Date
23 January 2017
The Washington Metro has been plagued over the years by fatal accidents, including a crash in 2009 that killed nine people and injured 80. Photo: YouTube
The Washington Metro has been plagued over the years by fatal accidents, including a crash in 2009 that killed nine people and injured 80. Photo: YouTube

Washington Metro shut down for safety checks

Washington’s troubled Metro subway system will undergo an unprecedented 29-hour shutdown for an emergency safety investigation of power cabling, officials said Tuesday.

The second-biggest US subway system, which carries more than 700,000 riders a day, will shut down from midnight to 5 a.m. on Thursday, Reuters reports.

It could cause massive headaches for the federal government, as hundreds of thousands of employees struggle to get to work.

The Office of Personnel Management, which oversees the federal workforce, said government offices would remain open despite the shutdown.

Workers will have the option to take unscheduled leave or work from home, it said.

Congress will remain open as well, officials said.

The closure of the 230 kilometer subway system, which has been plagued by equipment breakdowns and fires, will allow safety officials to inspect about 600 underground cables for worn-out casings, Paul Wiedefeld, general manager of the Washington Metropolitan Area Transit Authority, said at a news conference.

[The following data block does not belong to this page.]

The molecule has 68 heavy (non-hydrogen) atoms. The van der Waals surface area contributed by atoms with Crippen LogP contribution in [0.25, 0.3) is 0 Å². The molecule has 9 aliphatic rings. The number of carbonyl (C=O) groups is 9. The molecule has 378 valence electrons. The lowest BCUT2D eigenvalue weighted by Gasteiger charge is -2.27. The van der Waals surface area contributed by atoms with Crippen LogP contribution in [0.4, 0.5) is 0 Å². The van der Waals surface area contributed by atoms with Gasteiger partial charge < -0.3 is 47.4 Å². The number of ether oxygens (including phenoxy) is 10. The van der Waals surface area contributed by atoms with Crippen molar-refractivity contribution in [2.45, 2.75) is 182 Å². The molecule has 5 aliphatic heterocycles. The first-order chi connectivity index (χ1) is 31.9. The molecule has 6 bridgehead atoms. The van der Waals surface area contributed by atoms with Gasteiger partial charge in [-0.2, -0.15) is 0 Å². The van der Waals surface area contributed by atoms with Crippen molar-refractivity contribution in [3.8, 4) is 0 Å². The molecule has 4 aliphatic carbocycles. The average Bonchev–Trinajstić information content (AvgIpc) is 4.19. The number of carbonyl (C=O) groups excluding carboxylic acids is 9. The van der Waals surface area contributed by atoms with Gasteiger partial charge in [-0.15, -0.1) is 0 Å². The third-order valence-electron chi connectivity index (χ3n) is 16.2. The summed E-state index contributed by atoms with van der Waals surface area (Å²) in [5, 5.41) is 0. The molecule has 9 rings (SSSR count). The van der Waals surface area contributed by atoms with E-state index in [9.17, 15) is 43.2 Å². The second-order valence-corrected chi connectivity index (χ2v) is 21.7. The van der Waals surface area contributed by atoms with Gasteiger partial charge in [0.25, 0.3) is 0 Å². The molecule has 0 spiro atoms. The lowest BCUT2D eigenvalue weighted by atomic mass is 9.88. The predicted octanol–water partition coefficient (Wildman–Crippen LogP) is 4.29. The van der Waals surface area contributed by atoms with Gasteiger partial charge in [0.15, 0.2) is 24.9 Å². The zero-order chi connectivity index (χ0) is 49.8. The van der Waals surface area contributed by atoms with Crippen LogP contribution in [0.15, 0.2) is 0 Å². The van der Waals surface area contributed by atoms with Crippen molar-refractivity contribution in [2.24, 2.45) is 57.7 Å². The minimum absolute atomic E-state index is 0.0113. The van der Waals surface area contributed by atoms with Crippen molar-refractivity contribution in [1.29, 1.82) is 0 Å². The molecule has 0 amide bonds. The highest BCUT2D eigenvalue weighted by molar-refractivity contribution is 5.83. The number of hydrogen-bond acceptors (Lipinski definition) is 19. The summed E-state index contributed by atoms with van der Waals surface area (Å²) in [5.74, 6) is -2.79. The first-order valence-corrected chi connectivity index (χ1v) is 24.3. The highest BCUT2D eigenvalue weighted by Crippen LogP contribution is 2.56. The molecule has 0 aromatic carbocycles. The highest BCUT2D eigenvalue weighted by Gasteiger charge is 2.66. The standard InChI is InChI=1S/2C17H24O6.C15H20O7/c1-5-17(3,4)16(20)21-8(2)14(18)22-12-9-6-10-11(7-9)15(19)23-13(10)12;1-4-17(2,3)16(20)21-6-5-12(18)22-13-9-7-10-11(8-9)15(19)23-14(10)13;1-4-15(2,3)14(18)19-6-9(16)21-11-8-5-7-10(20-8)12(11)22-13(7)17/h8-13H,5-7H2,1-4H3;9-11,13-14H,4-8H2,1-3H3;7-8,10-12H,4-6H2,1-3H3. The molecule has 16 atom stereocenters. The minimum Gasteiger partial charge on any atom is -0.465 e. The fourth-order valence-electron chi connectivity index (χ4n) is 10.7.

“While the risk to the public is very low, I cannot rule out a potential life safety issue, and this is why we must take this action immediately,” he said.

Wiedefeld said the shutdown was prompted by a cable fire early Monday just blocks away from the White House that caused delays on three of the system’s six lines.

The fire was similar to one in January last year in which a woman died and more than 80 people were made ill when a train became stranded in a smoky tunnel, he said.

Wiedefeld said the closure was the first shutdown of Metrorail, the transit system’s rail service, that was not weather-related since operations began in the 1970s.

Since the 1980s, the National Transportation Safety Board has conducted 11 investigations into Metrorail accidents that have killed a total of 18 people.

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